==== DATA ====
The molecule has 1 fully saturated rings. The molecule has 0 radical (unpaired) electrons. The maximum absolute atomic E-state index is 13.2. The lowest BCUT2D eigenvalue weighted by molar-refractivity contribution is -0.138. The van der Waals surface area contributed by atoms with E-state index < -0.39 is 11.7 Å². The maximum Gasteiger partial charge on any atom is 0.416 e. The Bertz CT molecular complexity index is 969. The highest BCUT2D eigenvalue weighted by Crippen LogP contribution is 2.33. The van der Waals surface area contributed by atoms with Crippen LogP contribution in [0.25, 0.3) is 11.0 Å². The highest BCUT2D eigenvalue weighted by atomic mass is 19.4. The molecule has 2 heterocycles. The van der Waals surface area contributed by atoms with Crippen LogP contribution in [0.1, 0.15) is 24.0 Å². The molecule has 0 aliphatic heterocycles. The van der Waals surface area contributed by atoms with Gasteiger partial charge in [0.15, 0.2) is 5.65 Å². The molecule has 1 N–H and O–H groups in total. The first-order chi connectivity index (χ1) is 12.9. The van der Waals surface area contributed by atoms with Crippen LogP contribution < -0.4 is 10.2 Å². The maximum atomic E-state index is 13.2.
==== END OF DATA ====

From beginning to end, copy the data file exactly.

The molecule has 1 fully saturated rings. The molecule has 0 radical (unpaired) electrons. The maximum absolute atomic E-state index is 13.2. The lowest BCUT2D eigenvalue weighted by molar-refractivity contribution is -0.138. The van der Waals surface area contributed by atoms with E-state index < -0.39 is 11.7 Å². The maximum Gasteiger partial charge on any atom is 0.416 e. The Bertz CT molecular complexity index is 969. The highest BCUT2D eigenvalue weighted by Crippen LogP contribution is 2.33. The van der Waals surface area contributed by atoms with Crippen LogP contribution in [0.25, 0.3) is 11.0 Å². The highest BCUT2D eigenvalue weighted by atomic mass is 19.4. The molecule has 2 heterocycles. The van der Waals surface area contributed by atoms with Crippen LogP contribution in [0.1, 0.15) is 24.0 Å². The molecule has 0 aliphatic heterocycles. The van der Waals surface area contributed by atoms with Gasteiger partial charge in [0.15, 0.2) is 5.65 Å². The molecule has 1 N–H and O–H groups in total. The first-order chi connectivity index (χ1) is 12.9. The van der Waals surface area contributed by atoms with Crippen LogP contribution < -0.4 is 10.2 Å². The maximum atomic E-state index is 13.2.